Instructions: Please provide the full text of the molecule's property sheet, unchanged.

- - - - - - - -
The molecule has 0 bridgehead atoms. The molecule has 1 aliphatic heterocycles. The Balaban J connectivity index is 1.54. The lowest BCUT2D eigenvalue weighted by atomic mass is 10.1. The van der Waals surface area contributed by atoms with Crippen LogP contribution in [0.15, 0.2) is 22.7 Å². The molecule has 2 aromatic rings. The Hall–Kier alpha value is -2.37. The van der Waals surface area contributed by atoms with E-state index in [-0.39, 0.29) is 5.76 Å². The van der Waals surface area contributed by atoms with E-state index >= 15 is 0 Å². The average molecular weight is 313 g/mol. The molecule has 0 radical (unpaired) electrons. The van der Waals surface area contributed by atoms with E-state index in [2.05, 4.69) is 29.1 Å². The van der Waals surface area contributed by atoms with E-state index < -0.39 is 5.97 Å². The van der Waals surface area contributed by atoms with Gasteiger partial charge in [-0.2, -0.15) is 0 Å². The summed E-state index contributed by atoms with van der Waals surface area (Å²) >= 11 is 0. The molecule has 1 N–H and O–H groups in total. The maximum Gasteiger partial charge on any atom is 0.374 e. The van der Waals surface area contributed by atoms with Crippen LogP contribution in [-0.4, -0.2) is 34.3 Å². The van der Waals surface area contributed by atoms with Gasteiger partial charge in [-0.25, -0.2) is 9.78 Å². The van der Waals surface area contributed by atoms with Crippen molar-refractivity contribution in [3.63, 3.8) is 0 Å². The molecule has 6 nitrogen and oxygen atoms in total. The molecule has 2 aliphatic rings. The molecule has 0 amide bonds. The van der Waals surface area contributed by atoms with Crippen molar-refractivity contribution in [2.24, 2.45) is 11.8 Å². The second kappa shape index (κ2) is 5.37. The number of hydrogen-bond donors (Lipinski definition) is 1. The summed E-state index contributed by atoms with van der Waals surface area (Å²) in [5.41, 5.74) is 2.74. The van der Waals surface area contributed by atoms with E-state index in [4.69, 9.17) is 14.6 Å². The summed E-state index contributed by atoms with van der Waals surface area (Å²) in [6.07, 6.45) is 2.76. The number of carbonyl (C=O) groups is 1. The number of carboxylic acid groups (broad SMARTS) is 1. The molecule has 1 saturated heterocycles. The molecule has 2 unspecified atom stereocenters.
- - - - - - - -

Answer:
The molecule has 0 bridgehead atoms. The molecule has 1 aliphatic heterocycles. The Balaban J connectivity index is 1.54. The lowest BCUT2D eigenvalue weighted by atomic mass is 10.1. The van der Waals surface area contributed by atoms with Crippen LogP contribution in [0.15, 0.2) is 22.7 Å². The molecule has 2 aromatic rings. The Hall–Kier alpha value is -2.37. The van der Waals surface area contributed by atoms with E-state index in [-0.39, 0.29) is 5.76 Å². The van der Waals surface area contributed by atoms with E-state index >= 15 is 0 Å². The average molecular weight is 313 g/mol. The molecule has 0 radical (unpaired) electrons. The van der Waals surface area contributed by atoms with E-state index in [2.05, 4.69) is 29.1 Å². The van der Waals surface area contributed by atoms with E-state index < -0.39 is 5.97 Å². The van der Waals surface area contributed by atoms with Gasteiger partial charge in [-0.2, -0.15) is 0 Å². The summed E-state index contributed by atoms with van der Waals surface area (Å²) >= 11 is 0. The molecule has 1 N–H and O–H groups in total. The maximum Gasteiger partial charge on any atom is 0.374 e. The van der Waals surface area contributed by atoms with Crippen LogP contribution in [-0.4, -0.2) is 34.3 Å². The van der Waals surface area contributed by atoms with Gasteiger partial charge in [-0.25, -0.2) is 9.78 Å². The van der Waals surface area contributed by atoms with Crippen molar-refractivity contribution in [3.63, 3.8) is 0 Å². The molecule has 6 nitrogen and oxygen atoms in total. The molecule has 2 aliphatic rings. The molecule has 0 amide bonds. The van der Waals surface area contributed by atoms with Crippen molar-refractivity contribution in [2.24, 2.45) is 11.8 Å². The second kappa shape index (κ2) is 5.37. The number of hydrogen-bond donors (Lipinski definition) is 1. The summed E-state index contributed by atoms with van der Waals surface area (Å²) in [5.41, 5.74) is 2.74. The van der Waals surface area contributed by atoms with E-state index in [4.69, 9.17) is 14.6 Å². The summed E-state index contributed by atoms with van der Waals surface area (Å²) in [6.07, 6.45) is 2.76. The number of carbonyl (C=O) groups is 1. The number of carboxylic acid groups (broad SMARTS) is 1. The molecule has 1 saturated heterocycles. The molecule has 2 unspecified atom stereocenters.